console actions provide a means for running user code in
the same virtual machine as sbt.
run also exists in a variant called
runMain that takes an
additional initial argument allowing you to specify the fully
qualified name of the main class you want to run.
share the same configuration and cannot be configured separately.
This page describes the problems with running user code in the same virtual machine as sbt, how sbt handles these problems, what types of code can use this feature, and what types of code must use a forked jvm. Skip to User Code if you just want to see when you should use a forked jvm.
User code can call
System.exit, which normally shuts down the JVM.
console actions run inside the same JVM as sbt,
this also ends the build and requires restarting sbt.
User code can also start other threads. Threads can be left running
after the main method returns. In particular, creating a GUI creates
several threads, some of which may not terminate until the JVM
terminates. The program is not completed until either
called or all non-daemon threads terminate.
During deserialization, the wrong class loader might be used for various complex reasons. This can happen in many scenarios, and running under SBT is just one of them. This is discussed for instance in issues #163 and #136. The reason is explained here.
User code is run with a custom
SecurityManager that throws a custom
System.exit is called. This exception is
caught by sbt. sbt then disposes of all top-level windows, interrupts
(not stops) all user-created threads, and handles the exit code. If the
exit code is nonzero,
console complete unsuccessfully. If
the exit code is zero, they complete normally.
sbt makes a list of all threads running before executing user code.
After the user code returns, sbt can then determine the threads created
by the user code. For each user-created thread, sbt replaces the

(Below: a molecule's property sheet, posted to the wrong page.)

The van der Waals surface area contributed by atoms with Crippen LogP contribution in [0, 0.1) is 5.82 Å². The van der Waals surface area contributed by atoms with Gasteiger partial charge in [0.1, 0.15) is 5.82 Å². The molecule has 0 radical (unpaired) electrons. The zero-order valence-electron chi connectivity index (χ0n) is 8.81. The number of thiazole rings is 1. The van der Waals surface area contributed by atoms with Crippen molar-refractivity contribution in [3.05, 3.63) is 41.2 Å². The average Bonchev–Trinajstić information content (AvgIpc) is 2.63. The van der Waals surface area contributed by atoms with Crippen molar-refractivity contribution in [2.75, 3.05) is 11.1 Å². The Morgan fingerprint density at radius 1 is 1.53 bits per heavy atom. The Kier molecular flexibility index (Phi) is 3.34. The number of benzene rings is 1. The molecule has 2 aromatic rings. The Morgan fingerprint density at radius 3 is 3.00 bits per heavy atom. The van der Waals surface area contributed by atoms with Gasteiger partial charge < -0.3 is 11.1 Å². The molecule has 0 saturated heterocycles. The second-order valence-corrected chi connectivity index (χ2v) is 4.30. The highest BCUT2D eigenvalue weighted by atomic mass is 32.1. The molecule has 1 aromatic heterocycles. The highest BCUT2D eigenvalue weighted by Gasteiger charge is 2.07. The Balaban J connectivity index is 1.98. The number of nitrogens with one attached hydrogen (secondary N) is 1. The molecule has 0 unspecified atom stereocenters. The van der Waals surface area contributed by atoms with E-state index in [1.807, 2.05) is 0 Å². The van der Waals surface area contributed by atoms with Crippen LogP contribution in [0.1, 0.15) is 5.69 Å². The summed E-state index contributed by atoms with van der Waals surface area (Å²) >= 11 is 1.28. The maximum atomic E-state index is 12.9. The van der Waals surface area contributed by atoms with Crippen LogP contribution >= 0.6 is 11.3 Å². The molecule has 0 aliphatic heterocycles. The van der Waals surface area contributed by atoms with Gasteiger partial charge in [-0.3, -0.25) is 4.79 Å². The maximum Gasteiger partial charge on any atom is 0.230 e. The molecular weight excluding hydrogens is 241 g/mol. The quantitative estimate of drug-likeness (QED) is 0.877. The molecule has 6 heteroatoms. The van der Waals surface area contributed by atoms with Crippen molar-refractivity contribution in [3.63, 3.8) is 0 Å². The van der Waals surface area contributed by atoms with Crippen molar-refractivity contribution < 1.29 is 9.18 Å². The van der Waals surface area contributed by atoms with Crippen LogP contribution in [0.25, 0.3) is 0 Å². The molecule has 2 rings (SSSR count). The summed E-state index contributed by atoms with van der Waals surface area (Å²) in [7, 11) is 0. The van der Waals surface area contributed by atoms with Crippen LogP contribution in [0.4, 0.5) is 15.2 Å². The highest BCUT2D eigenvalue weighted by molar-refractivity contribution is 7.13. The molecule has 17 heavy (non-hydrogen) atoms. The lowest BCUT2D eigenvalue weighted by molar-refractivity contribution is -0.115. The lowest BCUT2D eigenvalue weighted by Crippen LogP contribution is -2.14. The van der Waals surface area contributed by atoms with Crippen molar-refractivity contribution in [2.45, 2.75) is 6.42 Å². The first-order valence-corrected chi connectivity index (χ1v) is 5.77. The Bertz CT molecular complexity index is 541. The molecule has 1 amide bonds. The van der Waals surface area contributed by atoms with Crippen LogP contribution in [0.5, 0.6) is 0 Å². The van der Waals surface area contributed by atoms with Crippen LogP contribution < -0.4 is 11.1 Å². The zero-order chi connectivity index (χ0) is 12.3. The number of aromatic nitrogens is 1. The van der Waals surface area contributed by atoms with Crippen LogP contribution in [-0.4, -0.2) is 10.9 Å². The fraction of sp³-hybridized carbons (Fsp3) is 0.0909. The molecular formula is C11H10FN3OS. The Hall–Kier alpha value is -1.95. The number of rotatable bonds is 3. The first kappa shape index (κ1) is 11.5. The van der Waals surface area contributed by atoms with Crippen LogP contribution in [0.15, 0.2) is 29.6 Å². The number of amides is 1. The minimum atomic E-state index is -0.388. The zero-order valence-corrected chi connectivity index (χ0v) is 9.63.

uncaught exception handler with a custom one that handles the custom
SecurityException thrown by calls to
System.exit and delegates to
the original handler for everything else. sbt then waits for each
created thread to exit or for
System.exit to be called. sbt handles a
System.exit as described above.
A user-created thread is one that is not in the
system thread group
and is not an
AWT implementation thread (e.g.
AWT-Windows). User-created threads include the
Given the above, when can user code be run with the
The user code cannot rely on shutdown hooks and at least one of the following situations must apply for user code to run in the same JVM:
System.exitis used to end the program and user-created threads terminate when interrupted.
The requirements on threading and shutdown hooks are required because the JVM does not actually shut down. So, shutdown hooks cannot be run and threads are not terminated unless they stop when interrupted. If these requirements are not met, code must run in a forked jvm.
The feature of allowing
System.exit and multiple threads to be used
cannot completely emulate the situation of running in a separate JVM and
is intended for development. Program execution should be checked in a
forked jvm when using multiple threads or
As of sbt 0.13.1, multiple
run instances can be managed. There can
only be one application that uses AWT at a time, however.